One walleye was landed, and another got off, on one of the nighttime trips that plug for them with Capt. Dave Vollenweider from Live to Fish Guide Service from Montvale, he said. That was on Greenwood Lake on Wednesday, and Dave is a biology teacher, and school now let out for summer. He’ll begin guiding trips more frequently, because of that. He’s already guided some this year, but frequently fished solo, like on this trip, or with friends, until now, this year. These nighttime walleye trips fish when walleyes push into shallows to forage on spawning herring in the dark this season. Then walleyes, big, tasty fish, a member of the perch family, can be smashed on cast lures. Good sport. Fishing at night is unique, too. The fish that was caught hit an orange and gold Rapala Original Floating Lure in size 18. That was at 10 p.m., an hour after dark, and the walleye that got off attacked at 1 a.m. Dave trolled for muskies on Greenwood on Monday from 10:30 a.m. to 5 p.m., and none of the fish of 10,000 casts bit. Not many fish have bitten on Greenwood for Dave this year, for unknown reasons. He’s had better catching on Lake Hopatcong, and better reports have rolled in from there. Dave might need to fish Hopatcong or elsewhere more frequently, though Greenwood usually produces. Greenwood was 71 degrees on the musky trip, and is usually 80 degrees or warmer this time of year. The lake had been up to 74 or 75 degrees this year, but weather became cooler and rougher since. Weather felt like spring on the lake, and was 50 degrees in the morning, on the musky trip. Dave’s friend Paul Schmidt’s club the Northeast Bass Masters held a largemouth bass tournament on Lake Hopatcong, and the fishing seemed good. Fifteen pounds for five fish was the winning weight, and Paul landed 10 largemouths in the event, Dave thought.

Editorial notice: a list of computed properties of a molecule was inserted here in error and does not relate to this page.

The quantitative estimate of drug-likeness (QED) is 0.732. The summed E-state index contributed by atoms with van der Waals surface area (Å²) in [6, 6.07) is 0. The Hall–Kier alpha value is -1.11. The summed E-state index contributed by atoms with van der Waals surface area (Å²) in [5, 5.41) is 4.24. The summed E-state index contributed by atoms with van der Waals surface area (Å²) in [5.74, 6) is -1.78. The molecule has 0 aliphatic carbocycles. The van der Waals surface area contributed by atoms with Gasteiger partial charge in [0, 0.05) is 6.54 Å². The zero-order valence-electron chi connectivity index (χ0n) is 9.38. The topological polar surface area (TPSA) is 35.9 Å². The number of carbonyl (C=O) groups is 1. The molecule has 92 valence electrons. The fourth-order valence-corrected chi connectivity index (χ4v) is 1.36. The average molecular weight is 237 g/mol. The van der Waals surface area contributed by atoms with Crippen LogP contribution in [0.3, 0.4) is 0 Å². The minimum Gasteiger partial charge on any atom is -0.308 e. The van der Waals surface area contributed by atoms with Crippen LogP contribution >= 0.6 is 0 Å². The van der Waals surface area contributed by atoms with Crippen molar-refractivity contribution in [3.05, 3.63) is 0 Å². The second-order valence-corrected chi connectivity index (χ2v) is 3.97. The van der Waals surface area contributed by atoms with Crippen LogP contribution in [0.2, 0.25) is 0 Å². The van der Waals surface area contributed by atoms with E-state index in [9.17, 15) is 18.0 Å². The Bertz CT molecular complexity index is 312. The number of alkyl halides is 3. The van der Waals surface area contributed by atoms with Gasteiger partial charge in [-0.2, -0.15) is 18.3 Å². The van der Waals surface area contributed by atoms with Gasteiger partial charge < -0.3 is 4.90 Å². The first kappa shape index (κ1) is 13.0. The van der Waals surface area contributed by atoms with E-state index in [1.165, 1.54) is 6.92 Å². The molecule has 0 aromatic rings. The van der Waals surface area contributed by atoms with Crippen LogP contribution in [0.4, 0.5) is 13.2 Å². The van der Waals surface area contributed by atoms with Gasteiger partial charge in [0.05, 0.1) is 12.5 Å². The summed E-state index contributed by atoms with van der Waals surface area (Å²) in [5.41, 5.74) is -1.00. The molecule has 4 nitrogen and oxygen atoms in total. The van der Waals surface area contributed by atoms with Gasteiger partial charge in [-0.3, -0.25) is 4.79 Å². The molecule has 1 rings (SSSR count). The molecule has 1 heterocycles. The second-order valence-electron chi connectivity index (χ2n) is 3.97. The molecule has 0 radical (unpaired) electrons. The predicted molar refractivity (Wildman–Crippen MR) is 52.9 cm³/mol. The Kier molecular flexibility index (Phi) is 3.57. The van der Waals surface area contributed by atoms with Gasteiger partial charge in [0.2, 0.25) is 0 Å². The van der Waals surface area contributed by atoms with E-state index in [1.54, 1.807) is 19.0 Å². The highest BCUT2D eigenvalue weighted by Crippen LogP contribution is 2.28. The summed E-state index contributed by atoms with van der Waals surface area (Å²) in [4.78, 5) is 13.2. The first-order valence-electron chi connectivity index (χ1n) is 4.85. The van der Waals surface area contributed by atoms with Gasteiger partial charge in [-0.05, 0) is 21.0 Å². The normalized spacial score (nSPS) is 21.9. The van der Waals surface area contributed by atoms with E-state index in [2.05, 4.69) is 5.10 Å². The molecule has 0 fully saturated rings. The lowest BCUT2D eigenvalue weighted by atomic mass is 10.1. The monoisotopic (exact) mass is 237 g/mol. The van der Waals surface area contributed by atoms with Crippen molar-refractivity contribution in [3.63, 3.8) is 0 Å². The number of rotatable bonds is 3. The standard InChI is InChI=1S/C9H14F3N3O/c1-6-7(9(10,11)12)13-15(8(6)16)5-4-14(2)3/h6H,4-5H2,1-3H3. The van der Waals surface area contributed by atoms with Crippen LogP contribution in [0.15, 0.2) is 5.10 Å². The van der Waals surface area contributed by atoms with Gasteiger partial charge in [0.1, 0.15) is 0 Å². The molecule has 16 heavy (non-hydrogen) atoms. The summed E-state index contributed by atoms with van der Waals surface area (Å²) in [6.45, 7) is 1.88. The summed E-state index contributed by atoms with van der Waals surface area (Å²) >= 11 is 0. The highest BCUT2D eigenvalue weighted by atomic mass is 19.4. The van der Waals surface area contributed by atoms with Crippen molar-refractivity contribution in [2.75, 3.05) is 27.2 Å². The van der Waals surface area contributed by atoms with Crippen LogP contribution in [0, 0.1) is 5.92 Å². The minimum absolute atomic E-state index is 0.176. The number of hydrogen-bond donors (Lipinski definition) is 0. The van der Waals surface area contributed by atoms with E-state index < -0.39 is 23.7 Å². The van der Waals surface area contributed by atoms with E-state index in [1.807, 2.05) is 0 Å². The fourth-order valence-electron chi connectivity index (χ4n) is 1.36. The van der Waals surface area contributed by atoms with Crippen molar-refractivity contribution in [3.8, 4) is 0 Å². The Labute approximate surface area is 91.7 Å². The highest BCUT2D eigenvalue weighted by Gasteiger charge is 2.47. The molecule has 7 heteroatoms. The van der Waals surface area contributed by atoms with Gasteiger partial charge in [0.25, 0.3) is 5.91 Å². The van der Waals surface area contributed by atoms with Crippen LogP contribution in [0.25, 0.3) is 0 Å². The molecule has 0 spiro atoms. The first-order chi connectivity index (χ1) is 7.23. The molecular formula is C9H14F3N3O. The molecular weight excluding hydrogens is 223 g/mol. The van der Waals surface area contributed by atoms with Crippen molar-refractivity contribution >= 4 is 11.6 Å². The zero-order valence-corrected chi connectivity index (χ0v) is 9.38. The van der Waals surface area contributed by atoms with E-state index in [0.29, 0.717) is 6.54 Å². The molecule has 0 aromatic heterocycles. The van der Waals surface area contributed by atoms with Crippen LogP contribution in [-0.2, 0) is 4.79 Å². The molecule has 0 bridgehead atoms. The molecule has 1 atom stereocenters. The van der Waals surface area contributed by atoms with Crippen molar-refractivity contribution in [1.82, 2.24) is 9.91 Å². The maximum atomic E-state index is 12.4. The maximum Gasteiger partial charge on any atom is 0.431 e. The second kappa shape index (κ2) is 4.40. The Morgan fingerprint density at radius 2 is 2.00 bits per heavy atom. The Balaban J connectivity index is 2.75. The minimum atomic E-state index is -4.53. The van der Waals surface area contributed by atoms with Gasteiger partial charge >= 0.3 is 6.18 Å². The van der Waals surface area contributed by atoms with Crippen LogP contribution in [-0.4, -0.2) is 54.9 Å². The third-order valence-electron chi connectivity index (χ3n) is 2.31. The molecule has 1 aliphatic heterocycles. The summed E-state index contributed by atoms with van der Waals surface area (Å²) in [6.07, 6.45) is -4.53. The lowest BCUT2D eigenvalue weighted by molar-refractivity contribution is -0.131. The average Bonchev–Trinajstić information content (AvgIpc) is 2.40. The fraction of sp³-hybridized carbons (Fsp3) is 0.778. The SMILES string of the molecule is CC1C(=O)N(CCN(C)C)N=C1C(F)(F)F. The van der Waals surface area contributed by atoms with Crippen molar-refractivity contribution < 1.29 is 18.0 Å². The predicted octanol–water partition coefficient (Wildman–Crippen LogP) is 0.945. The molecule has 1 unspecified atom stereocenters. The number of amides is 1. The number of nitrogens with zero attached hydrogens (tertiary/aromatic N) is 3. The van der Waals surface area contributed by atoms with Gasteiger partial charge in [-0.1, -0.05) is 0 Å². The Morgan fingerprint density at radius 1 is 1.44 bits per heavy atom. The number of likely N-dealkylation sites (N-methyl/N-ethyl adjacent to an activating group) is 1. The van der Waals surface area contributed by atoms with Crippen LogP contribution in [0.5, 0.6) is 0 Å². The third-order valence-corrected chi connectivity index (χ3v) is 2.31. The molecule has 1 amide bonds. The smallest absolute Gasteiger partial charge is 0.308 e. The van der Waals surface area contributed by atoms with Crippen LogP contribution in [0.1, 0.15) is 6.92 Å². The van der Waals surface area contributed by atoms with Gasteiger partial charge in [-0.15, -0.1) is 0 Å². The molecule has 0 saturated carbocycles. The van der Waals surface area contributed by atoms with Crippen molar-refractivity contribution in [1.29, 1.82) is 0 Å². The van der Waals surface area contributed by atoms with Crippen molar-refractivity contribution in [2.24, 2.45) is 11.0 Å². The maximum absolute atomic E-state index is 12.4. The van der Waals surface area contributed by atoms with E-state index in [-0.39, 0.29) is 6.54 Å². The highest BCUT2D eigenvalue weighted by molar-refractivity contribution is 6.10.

A customer on Wednesday said trout streams, like the South Branch of the Raritan River, ran high, because of rain, and that cooled the water, said Brian from Ramsey Outdoor in Succasunna. Trout anglers fished mostly small flies, like blue-winged olives, and the rain and high water disrupted bug hatches. Anglers hoped the hatches got back on track, including isonychias or brown drakes. Sulfurs were known to catch trout on the West Branch of the Delaware River. Catskills rivers like that also ran high, because of rain. A customer said the waters were up during the weekend. Not a lot of details were heard about largemouth bass and hybrid striped bass. But both should be chomping well in lakes. Many Zara Spooks, Jitterbugs and top-water lures were sold for the angling.
Though only 28 fish were entered in the Stew Lant Bass Contest on the lake Sunday, some of the fish were big, Laurie from Dow’s Boat Rentals in Lake Hopatcong wrote in an email. That’s the Knee Deep Club’s largemouth and smallmouth bass tournament, and Ed Mackin won first place with a 5-pound 13-ounce largemouth. Harvey Bank placed second with a 3-pound 11-ounce smallmouth bass, and Dominic Sarinelli came in third with a 3-pound 3-ounce smallmouth. Harvey Bank also tackled two sizable chain pickerel, about 3 pounds each, and two hefty largemouths, not eligible in the tournament. The largemouths weighed 3 pounds and 3 pounds 3 ounces. Lenny Salvatore, who wasn’t in the tournament, hauled in a 6-pound largemouth. “Still some action on topwater,” Laurie wrote, and lots of panfish chewed in the shallows. “Happy 4th of July,” she wrote!
Lake Hopatcong’s largemouth bass fishing was pretty good, said Joe from Fairfield Fishing Tackle in Pine Brook. Hybrid striped bass were socked from Hopatcong on livelined herring. Different ponds served up largemouths, crappies and panfish. Northern pike fishing went well on Passaic River. The river ran somewhat high, because of rain, but wasn’t flooded.